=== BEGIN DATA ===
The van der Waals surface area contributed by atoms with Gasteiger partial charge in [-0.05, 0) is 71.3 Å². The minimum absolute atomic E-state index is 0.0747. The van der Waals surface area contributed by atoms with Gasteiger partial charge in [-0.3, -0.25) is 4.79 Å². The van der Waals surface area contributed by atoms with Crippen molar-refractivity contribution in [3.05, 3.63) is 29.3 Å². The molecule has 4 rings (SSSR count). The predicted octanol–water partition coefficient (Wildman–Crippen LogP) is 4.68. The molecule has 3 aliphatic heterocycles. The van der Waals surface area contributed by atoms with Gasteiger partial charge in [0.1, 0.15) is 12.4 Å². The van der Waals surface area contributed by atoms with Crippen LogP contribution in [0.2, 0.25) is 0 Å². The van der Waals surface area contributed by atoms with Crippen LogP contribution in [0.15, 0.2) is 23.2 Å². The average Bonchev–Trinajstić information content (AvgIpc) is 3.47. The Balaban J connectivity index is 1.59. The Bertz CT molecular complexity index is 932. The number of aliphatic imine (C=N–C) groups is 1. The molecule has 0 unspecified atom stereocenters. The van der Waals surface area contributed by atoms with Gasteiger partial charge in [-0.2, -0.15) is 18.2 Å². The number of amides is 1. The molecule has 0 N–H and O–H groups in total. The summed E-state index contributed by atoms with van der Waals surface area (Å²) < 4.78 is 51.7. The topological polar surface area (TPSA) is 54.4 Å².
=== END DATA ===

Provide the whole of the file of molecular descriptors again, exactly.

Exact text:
The van der Waals surface area contributed by atoms with Gasteiger partial charge in [-0.05, 0) is 71.3 Å². The minimum absolute atomic E-state index is 0.0747. The van der Waals surface area contributed by atoms with Gasteiger partial charge in [-0.3, -0.25) is 4.79 Å². The van der Waals surface area contributed by atoms with Crippen molar-refractivity contribution in [3.05, 3.63) is 29.3 Å². The molecule has 4 rings (SSSR count). The predicted octanol–water partition coefficient (Wildman–Crippen LogP) is 4.68. The molecule has 3 aliphatic heterocycles. The van der Waals surface area contributed by atoms with Gasteiger partial charge in [0.1, 0.15) is 12.4 Å². The van der Waals surface area contributed by atoms with Crippen LogP contribution in [0.2, 0.25) is 0 Å². The van der Waals surface area contributed by atoms with Crippen LogP contribution in [0.15, 0.2) is 23.2 Å². The average Bonchev–Trinajstić information content (AvgIpc) is 3.47. The Balaban J connectivity index is 1.59. The Bertz CT molecular complexity index is 932. The number of aliphatic imine (C=N–C) groups is 1. The molecule has 0 unspecified atom stereocenters. The van der Waals surface area contributed by atoms with Gasteiger partial charge in [-0.2, -0.15) is 18.2 Å². The number of amides is 1. The molecule has 0 N–H and O–H groups in total. The summed E-state index contributed by atoms with van der Waals surface area (Å²) < 4.78 is 51.7. The topological polar surface area (TPSA) is 54.4 Å².